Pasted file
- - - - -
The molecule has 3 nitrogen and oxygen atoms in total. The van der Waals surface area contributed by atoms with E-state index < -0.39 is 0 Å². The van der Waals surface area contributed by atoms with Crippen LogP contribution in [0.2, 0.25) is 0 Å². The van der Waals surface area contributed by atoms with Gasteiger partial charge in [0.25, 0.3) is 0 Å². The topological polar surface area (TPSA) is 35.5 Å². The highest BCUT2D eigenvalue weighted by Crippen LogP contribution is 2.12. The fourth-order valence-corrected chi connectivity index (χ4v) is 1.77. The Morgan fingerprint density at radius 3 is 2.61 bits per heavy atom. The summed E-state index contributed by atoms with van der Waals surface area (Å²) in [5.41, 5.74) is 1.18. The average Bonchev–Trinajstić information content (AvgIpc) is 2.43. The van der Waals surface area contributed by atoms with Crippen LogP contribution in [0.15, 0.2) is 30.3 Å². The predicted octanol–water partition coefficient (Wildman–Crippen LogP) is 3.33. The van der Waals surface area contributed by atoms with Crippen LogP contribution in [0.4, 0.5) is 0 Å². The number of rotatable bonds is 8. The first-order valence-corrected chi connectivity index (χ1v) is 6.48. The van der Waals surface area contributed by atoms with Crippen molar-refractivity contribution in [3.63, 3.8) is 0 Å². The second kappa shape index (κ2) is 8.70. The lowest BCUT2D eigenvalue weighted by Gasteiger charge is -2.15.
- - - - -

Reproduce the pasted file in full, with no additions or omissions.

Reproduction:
The molecule has 3 nitrogen and oxygen atoms in total. The van der Waals surface area contributed by atoms with E-state index < -0.39 is 0 Å². The van der Waals surface area contributed by atoms with Crippen LogP contribution in [0.2, 0.25) is 0 Å². The van der Waals surface area contributed by atoms with Gasteiger partial charge in [0.25, 0.3) is 0 Å². The topological polar surface area (TPSA) is 35.5 Å². The highest BCUT2D eigenvalue weighted by Crippen LogP contribution is 2.12. The fourth-order valence-corrected chi connectivity index (χ4v) is 1.77. The Morgan fingerprint density at radius 3 is 2.61 bits per heavy atom. The summed E-state index contributed by atoms with van der Waals surface area (Å²) in [5.41, 5.74) is 1.18. The average Bonchev–Trinajstić information content (AvgIpc) is 2.43. The van der Waals surface area contributed by atoms with Crippen LogP contribution in [0.15, 0.2) is 30.3 Å². The predicted octanol–water partition coefficient (Wildman–Crippen LogP) is 3.33. The van der Waals surface area contributed by atoms with Crippen LogP contribution in [0.4, 0.5) is 0 Å². The number of rotatable bonds is 8. The first-order valence-corrected chi connectivity index (χ1v) is 6.48. The van der Waals surface area contributed by atoms with Crippen molar-refractivity contribution in [3.63, 3.8) is 0 Å². The second kappa shape index (κ2) is 8.70. The lowest BCUT2D eigenvalue weighted by Gasteiger charge is -2.15.